Surviving Summer Holidays: 10 Ways to Keep Your Sanity on Summer Vacations
In last week's Share Post, I wrote about why vacations and free time can be torture for those of us with ADHD. After all, children and adults alike need structure in order to be as productive and organized as possible. Without that day planner, school or work routine, etc., we often find ourselves troubled with where to start, what to start and how to end.
When planning a family vacation or scheduling summer activities for your children...or any other time where your days are unstructured, consider the following suggestions:
- Plan ahead. Don't wait until you're at your destination to decide what you want to do. You might end up staring at each other, trying to figure out your day(s), only to lose out on precious exploration time. If your free time is at home, plan that out as well, so you don't waste all of your time watching TV, playing video games or surfing the net.
- Children with ADHD typically benefit from structured activities. It's not too late to sign up for camp or classes. Discuss the plan with your child so that he/she has input.
- For family vacations, decide as a team what you would all like to do. Chances are that there will be lots of disagreement over chosen activities, so make sure each family member has an equal say.
- Try and stick to regular meal and bedtime routines. Both adults and children benefit from staying on target so that sleep schedules aren't disrupted, resulting in irritability and fatigue.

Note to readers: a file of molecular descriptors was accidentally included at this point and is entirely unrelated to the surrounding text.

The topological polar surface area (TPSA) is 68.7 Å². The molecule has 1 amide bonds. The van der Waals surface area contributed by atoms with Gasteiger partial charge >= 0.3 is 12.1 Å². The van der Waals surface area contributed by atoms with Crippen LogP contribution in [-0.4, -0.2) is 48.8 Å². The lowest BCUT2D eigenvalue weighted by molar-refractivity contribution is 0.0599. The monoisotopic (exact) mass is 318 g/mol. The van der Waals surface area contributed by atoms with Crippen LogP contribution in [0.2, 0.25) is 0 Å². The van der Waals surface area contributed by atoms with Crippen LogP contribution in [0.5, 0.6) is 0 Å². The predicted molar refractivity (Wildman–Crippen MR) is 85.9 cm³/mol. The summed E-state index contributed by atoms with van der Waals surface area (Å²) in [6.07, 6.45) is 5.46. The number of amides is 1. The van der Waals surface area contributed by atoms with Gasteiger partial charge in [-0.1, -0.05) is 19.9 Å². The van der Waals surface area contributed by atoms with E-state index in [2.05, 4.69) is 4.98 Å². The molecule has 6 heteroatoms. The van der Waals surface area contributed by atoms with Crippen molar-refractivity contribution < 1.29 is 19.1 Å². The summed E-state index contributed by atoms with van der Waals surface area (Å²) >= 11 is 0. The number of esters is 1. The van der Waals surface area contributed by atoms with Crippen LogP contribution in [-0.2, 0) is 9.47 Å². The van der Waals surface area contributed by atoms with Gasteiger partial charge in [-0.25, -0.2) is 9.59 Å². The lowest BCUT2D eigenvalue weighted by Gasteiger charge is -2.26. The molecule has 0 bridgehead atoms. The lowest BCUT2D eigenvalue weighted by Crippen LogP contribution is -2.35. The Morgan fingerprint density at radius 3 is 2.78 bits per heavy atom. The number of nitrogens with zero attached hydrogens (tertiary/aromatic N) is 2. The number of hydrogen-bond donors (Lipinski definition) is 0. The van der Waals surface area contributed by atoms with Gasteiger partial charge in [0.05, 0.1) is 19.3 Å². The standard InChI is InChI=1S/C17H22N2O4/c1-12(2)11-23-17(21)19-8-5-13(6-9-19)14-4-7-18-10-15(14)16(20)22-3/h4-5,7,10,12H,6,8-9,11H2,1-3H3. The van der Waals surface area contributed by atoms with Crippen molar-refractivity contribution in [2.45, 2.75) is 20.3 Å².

- Though some parents choose to stop medications in the summer, discuss that option first with your child's physician. Remember that hyperactivity, impulsivity and inattention don't take a vacation. Your child might benefit by having ADHD symptoms under control even when school isn't in session.
- Use this time to re-connect. School/work days are fast paced and filled with stress, triggering tension between family members. Discuss the past year and what each family member might change in order to have better success after vacation is over.
- Allow the children to take the lead at times in deciding activities. Children with ADHD in particular, feel they are criticized and scrutinized due to their problematic behaviors or ADHD symptoms. Take a deep breath and relax. Point out each person's strengths and gifts.
- Learn new skills. Take a short course in an area you've always wanted to explore. Find activities that allow for all ages to attend so you can strengthen your family bond. Consider classes that encourage physical exercise, so that everyone can improve their health.
- Don't let nutrition take a back seat just because you're on vacation. Try and choose healthy meals which will also improve the mood of the entire family.
- Allow for down time. If you or your child needs to "chill" and do nothing, go for it! There's no rule that says you must fill your days with activities. Relax!